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Save for two obituaries, the loss of two giants of local economic development went largely unnoticed last week. The deaths of Duquesne University's Ron Morris ("Driven Entrepreneur and Popular Radio Host," June 9) and NEED's Sylvester Pace ("Helped Disadvantaged Youth Achieve Dreams Via Education," June 10) will make a resurgence in Pittsburgh's economy a little harder to achieve. Both men keenly understood that the education of our young people is paramount to a vibrant local economy.
While the only things that Mr. Morris and Mr. Pace really shared were humble beginnings as well as a keen sartorial inclination, both men prepared thousands of young people in our area for the harsh realities of adulthood.
Mr. Morris was a larger-than-life serial entrepreneur who created and led the Entrepreneurial Studies Program at Duquesne University as well as hosted a national radio broadcast called "The American Entrepreneur." He was a staunch conservative who espoused the mantra of unbridled free enterprise as he inspired thousands of young people to start their own businesses.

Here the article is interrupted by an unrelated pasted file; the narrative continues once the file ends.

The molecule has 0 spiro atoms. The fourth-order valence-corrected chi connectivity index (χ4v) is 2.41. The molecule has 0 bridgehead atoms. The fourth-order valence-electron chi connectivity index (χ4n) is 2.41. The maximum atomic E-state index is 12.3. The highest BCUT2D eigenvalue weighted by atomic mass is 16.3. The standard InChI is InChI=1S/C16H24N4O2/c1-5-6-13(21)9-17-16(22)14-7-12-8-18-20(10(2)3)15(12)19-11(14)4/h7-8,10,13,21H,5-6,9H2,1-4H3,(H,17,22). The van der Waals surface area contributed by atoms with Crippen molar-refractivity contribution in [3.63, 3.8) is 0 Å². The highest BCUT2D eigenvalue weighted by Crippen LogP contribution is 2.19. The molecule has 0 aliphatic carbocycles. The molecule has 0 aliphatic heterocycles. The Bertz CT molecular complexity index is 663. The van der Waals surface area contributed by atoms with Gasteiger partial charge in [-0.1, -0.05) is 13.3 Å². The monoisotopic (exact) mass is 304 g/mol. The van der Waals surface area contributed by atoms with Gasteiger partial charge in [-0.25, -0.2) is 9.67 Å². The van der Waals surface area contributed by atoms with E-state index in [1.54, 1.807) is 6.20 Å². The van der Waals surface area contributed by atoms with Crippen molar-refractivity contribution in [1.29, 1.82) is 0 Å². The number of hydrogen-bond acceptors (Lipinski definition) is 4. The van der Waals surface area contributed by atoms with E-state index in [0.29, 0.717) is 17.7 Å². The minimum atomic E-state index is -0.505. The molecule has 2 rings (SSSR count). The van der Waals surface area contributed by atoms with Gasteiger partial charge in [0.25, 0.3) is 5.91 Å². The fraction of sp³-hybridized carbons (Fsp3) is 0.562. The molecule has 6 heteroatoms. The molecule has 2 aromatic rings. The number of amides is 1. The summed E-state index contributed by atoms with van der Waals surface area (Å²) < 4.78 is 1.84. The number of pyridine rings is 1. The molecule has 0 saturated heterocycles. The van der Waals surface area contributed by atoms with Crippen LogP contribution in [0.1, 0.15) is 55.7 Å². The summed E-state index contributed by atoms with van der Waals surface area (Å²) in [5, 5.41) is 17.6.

Mr. Pace was an elegantly quiet man who spent the majority of his career in public service. Education enabled him to pull himself from poverty to become a successful businessman and civic leader. Since 2001, he led a successful minority-focused tuition aid organization founded as the Negro Educational Emergency Drive, now simply known as NEED. He helped thousands of underprivileged students achieve essential college degrees. He was as progressive as Mr. Morris was conservative and devoted his life to achieving social justice for young and old alike.
In a lot of ways, this town seems to find its inspiration in man-children whose stick-and-ball heroics take place on the fields of play. For a moment, let us appreciate the heroism of two men who were committed to helping young people compete in the serious game of life. Their work should be etched into the pantheon.
Godspeed, gentlemen. Godspeed.
First Published June 16, 2012 12:00 am